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NEW YORK - The American Civil Liberties Union and the New York Civil Liberties Union today filed a constitutional challenge to a surveillance program under which the National Security Agency vacuums up information about every phone call placed within, from, or to the United States. The lawsuit argues that the program violates the First Amendment rights of free speech and association as well as the right of privacy protected by the Fourth Amendment. The complaint also charges that the dragnet program exceeds the authority that Congress provided through the Patriot Act.
“This dragnet program is surely one of the largest surveillance efforts ever launched by a democratic government against its own citizens,” said Jameel Jaffer, ACLU deputy legal director. “It is the equivalent of requiring every American to file a daily report with the government of every location they visited, every person they talked to on the phone, the time of each call, and the length of every conversation. The program goes far beyond even the permissive limits set by the Patriot Act and represents a gross infringement of the freedom of association and the right to privacy.”
The ACLU is a customer of Verizon Business Network Services, which was the recipient of a secret FISA Court order published by The Guardian last week. The order required the company to “turn over on ‘an ongoing daily basis’ phone call details” such as who calls are placed to and from, and when those calls are made. The lawsuit argues that the government’s blanket seizure of and ability to search the ACLU’s phone records compromises sensitive information about its work, undermining the organization’s ability to engage in legitimate communications with clients, journalists, advocacy partners, and others.
“The crux of the government’s justification for the program is the chilling logic that it can collect everyone’s data now and ask questions later,” said Alex Abdo, a staff attorney for the ACLU’s National Security Project. “The Constitution does not permit the suspicionless surveillance of every person in the country.”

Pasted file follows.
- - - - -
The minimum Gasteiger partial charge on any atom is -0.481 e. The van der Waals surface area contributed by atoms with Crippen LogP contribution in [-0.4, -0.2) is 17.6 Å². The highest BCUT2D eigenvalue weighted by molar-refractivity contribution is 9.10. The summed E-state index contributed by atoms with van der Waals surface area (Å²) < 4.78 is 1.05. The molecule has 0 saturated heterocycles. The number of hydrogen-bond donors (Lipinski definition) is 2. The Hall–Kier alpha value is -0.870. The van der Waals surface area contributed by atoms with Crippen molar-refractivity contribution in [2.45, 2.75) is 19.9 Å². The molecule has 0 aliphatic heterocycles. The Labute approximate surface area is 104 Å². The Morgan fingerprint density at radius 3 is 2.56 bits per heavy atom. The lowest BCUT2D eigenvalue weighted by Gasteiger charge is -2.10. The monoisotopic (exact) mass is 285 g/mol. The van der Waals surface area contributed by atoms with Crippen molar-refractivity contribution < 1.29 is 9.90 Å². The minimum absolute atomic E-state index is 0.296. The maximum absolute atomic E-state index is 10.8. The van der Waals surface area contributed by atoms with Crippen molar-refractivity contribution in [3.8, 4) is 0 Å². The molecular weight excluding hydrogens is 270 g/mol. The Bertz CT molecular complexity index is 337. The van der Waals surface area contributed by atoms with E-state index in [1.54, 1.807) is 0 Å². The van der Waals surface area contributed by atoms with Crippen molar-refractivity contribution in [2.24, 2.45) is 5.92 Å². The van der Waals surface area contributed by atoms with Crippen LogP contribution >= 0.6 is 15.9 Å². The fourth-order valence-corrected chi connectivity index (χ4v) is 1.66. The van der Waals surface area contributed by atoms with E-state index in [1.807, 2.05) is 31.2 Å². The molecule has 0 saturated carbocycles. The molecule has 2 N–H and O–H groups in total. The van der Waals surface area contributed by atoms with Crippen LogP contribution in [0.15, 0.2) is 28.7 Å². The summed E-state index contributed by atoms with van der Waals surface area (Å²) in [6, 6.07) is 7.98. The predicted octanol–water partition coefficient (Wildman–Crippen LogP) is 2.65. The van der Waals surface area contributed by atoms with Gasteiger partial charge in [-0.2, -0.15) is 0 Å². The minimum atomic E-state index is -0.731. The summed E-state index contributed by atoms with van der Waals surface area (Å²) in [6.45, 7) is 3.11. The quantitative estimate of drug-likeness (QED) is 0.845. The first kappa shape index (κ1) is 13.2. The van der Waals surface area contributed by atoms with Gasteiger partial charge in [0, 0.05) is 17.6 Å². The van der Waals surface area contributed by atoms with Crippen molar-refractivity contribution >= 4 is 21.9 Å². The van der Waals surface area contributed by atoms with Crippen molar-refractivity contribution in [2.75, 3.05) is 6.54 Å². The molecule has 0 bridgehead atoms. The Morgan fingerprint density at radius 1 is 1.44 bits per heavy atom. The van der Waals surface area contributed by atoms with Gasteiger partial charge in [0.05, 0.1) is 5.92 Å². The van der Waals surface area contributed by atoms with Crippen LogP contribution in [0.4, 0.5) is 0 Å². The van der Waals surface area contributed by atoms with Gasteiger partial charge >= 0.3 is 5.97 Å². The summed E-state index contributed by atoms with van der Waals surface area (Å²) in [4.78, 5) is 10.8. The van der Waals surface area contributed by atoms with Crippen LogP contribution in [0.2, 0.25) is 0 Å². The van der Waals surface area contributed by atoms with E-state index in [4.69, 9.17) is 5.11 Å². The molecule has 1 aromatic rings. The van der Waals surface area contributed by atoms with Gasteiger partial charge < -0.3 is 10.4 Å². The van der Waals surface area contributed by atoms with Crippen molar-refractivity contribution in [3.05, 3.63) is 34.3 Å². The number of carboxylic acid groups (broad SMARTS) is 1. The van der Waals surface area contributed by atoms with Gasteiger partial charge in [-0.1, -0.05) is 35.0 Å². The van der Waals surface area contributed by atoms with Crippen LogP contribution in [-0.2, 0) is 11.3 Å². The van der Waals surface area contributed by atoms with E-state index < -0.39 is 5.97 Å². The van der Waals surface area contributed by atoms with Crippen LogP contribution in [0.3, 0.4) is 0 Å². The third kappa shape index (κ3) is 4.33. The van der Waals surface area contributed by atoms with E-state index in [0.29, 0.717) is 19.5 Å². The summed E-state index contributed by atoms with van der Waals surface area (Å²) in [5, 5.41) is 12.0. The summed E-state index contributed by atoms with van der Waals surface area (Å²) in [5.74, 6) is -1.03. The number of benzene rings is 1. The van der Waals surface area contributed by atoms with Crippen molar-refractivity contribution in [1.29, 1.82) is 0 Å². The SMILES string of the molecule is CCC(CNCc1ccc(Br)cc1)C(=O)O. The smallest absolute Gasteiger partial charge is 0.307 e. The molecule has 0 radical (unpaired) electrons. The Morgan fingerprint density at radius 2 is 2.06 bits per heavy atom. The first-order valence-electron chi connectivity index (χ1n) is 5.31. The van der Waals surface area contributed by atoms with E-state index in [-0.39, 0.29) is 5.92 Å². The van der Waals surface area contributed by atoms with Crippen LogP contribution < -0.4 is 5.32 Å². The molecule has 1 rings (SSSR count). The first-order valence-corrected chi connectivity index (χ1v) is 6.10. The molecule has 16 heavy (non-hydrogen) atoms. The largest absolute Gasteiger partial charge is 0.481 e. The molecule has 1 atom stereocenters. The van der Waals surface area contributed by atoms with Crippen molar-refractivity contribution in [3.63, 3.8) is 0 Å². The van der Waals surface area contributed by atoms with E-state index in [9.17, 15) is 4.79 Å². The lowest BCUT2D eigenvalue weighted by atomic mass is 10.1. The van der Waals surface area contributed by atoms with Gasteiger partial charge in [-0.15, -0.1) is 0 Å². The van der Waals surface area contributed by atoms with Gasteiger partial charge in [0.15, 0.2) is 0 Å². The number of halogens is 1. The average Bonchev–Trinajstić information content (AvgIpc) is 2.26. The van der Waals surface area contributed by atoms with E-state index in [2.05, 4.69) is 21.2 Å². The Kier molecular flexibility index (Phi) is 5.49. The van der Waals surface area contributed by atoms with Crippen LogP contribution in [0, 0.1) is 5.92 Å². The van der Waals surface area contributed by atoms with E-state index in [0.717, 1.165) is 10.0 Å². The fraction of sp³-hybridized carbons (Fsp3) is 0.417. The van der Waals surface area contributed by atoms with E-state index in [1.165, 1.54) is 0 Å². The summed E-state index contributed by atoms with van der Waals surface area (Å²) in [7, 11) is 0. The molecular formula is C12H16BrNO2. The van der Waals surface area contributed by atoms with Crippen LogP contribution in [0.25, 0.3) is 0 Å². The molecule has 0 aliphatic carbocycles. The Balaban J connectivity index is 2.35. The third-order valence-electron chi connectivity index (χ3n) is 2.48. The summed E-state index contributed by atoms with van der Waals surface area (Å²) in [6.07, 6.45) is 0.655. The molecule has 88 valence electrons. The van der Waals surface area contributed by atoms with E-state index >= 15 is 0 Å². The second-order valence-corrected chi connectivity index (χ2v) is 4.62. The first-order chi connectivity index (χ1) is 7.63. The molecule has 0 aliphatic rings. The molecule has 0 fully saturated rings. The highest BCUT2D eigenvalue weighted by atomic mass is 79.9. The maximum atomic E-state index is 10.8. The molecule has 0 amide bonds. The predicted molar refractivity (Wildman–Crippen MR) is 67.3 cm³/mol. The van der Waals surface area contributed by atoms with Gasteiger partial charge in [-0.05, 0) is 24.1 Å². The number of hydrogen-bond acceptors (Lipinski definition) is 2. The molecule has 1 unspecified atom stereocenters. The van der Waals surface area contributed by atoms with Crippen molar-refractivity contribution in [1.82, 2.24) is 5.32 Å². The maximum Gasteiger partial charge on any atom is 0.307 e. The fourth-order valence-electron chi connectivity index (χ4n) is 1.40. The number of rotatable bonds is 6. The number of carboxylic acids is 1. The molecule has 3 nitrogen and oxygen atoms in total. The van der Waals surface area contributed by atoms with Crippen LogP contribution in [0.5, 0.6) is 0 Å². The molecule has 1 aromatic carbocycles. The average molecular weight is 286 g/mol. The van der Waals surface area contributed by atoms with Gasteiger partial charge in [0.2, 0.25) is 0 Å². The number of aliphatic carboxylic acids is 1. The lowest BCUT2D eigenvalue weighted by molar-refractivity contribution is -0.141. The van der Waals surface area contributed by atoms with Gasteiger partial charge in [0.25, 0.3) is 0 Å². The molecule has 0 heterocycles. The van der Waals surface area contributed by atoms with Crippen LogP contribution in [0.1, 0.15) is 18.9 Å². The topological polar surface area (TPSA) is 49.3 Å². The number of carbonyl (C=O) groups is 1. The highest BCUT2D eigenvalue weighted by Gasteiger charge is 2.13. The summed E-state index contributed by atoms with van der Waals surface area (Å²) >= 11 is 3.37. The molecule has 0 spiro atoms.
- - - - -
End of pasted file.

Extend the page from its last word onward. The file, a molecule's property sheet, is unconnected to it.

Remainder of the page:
The ACLU’s 2008 lawsuit challenging the constitutionality of the FISA Amendments Act, which authorized the so-called “warrantless wiretapping program,” was dismissed 5-4 by the Supreme Court in February on the grounds that the plaintiffs could not prove that they had been monitored. ACLU attorneys working on today’s complaint said they do not expect the issue of standing to be a problem in this case because of the FISA Court order revealed last week.
Yesterday, the ACLU and Yale Law School’s Media Freedom and Information Access Clinic filed a motion with the FISA Court, requesting that it publish its opinions on the meaning, scope, and constitutionality of Patriot Act Section 215. The ACLU is also currently litigating a Freedom of Information Act lawsuit, filed in October 2011, demanding that the Justice Department release information about the government’s use and interpretation of Section 215.
“There needs to be a bright line on where intelligence gathering stops,” said NYCLU executive director Donna Lieberman. “If we don’t say this is too far, when is too far?”
Attorneys on the case are Jaffer and Abdo along with Brett Max Kaufman and Patrick Toomey of the ACLU, and Arthur N. Eisenberg and Christopher T. Dunn of the NYCLU.
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